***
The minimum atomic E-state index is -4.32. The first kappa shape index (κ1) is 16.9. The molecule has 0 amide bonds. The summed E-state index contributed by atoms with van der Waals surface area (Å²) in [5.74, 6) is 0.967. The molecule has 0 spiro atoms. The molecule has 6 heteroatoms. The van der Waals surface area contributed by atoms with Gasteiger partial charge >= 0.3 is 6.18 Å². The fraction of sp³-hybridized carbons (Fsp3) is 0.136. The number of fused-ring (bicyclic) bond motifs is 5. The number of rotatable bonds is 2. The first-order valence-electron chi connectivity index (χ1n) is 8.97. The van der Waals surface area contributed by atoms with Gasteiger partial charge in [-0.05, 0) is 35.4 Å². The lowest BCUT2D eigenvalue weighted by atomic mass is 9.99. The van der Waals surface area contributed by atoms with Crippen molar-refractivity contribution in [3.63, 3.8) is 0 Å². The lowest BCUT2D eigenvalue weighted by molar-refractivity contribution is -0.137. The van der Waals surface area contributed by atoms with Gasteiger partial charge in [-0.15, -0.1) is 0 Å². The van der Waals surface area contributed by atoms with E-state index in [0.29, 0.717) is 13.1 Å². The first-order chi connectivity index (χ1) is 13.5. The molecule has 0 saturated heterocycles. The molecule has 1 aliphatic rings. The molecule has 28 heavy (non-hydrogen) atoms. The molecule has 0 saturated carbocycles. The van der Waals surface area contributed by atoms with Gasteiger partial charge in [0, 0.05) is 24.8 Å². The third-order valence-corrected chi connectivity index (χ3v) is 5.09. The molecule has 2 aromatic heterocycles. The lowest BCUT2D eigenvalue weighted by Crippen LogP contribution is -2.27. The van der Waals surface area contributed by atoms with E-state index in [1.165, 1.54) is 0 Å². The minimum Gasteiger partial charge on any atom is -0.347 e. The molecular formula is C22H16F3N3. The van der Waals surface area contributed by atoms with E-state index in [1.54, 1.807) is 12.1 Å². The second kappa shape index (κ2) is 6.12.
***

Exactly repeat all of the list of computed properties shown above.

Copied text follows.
The minimum atomic E-state index is -4.32. The first kappa shape index (κ1) is 16.9. The molecule has 0 amide bonds. The summed E-state index contributed by atoms with van der Waals surface area (Å²) in [5.74, 6) is 0.967. The molecule has 0 spiro atoms. The molecule has 6 heteroatoms. The van der Waals surface area contributed by atoms with Gasteiger partial charge >= 0.3 is 6.18 Å². The fraction of sp³-hybridized carbons (Fsp3) is 0.136. The number of fused-ring (bicyclic) bond motifs is 5. The number of rotatable bonds is 2. The first-order valence-electron chi connectivity index (χ1n) is 8.97. The van der Waals surface area contributed by atoms with Gasteiger partial charge in [-0.05, 0) is 35.4 Å². The lowest BCUT2D eigenvalue weighted by atomic mass is 9.99. The van der Waals surface area contributed by atoms with Crippen molar-refractivity contribution in [3.63, 3.8) is 0 Å². The lowest BCUT2D eigenvalue weighted by molar-refractivity contribution is -0.137. The van der Waals surface area contributed by atoms with Gasteiger partial charge in [-0.15, -0.1) is 0 Å². The van der Waals surface area contributed by atoms with E-state index in [0.29, 0.717) is 13.1 Å². The first-order chi connectivity index (χ1) is 13.5. The molecule has 0 saturated heterocycles. The molecule has 1 aliphatic rings. The molecule has 28 heavy (non-hydrogen) atoms. The molecule has 0 saturated carbocycles. The van der Waals surface area contributed by atoms with Gasteiger partial charge in [0, 0.05) is 24.8 Å². The third-order valence-corrected chi connectivity index (χ3v) is 5.09. The molecule has 2 aromatic heterocycles. The lowest BCUT2D eigenvalue weighted by Crippen LogP contribution is -2.27. The van der Waals surface area contributed by atoms with E-state index in [1.165, 1.54) is 0 Å². The minimum Gasteiger partial charge on any atom is -0.347 e. The molecular formula is C22H16F3N3. The van der Waals surface area contributed by atoms with E-state index in [1.54, 1.807) is 12.1 Å². The second kappa shape index (κ2) is 6.12.